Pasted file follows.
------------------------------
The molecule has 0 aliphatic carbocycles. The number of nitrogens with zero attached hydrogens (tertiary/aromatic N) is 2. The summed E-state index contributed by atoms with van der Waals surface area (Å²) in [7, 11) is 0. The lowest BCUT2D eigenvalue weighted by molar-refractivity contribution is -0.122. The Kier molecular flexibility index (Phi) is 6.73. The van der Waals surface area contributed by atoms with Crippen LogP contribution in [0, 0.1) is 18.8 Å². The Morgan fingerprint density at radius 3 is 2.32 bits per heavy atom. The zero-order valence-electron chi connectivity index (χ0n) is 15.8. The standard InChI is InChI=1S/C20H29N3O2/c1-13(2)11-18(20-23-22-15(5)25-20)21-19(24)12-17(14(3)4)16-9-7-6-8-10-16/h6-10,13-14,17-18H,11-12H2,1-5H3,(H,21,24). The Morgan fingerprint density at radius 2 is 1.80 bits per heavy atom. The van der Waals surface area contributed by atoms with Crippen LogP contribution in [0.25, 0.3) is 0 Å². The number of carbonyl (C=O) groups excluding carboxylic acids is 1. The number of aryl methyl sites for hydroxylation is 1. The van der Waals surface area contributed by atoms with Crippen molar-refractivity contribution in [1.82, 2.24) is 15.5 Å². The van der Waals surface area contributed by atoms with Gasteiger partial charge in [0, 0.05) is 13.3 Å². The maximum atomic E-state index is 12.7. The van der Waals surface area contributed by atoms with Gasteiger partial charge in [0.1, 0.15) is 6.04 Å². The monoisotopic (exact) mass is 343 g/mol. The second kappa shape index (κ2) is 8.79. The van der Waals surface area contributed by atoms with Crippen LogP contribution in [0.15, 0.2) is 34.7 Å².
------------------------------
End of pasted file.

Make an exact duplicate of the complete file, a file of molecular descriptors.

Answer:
The molecule has 0 aliphatic carbocycles. The number of nitrogens with zero attached hydrogens (tertiary/aromatic N) is 2. The summed E-state index contributed by atoms with van der Waals surface area (Å²) in [7, 11) is 0. The lowest BCUT2D eigenvalue weighted by molar-refractivity contribution is -0.122. The Kier molecular flexibility index (Phi) is 6.73. The van der Waals surface area contributed by atoms with Crippen LogP contribution in [0, 0.1) is 18.8 Å². The Morgan fingerprint density at radius 3 is 2.32 bits per heavy atom. The zero-order valence-electron chi connectivity index (χ0n) is 15.8. The standard InChI is InChI=1S/C20H29N3O2/c1-13(2)11-18(20-23-22-15(5)25-20)21-19(24)12-17(14(3)4)16-9-7-6-8-10-16/h6-10,13-14,17-18H,11-12H2,1-5H3,(H,21,24). The Morgan fingerprint density at radius 2 is 1.80 bits per heavy atom. The van der Waals surface area contributed by atoms with Crippen LogP contribution in [0.25, 0.3) is 0 Å². The number of carbonyl (C=O) groups excluding carboxylic acids is 1. The number of aryl methyl sites for hydroxylation is 1. The van der Waals surface area contributed by atoms with Crippen molar-refractivity contribution in [1.82, 2.24) is 15.5 Å². The van der Waals surface area contributed by atoms with Gasteiger partial charge in [0, 0.05) is 13.3 Å². The maximum atomic E-state index is 12.7. The van der Waals surface area contributed by atoms with Gasteiger partial charge in [0.1, 0.15) is 6.04 Å². The monoisotopic (exact) mass is 343 g/mol. The second kappa shape index (κ2) is 8.79. The van der Waals surface area contributed by atoms with Crippen LogP contribution in [0.15, 0.2) is 34.7 Å².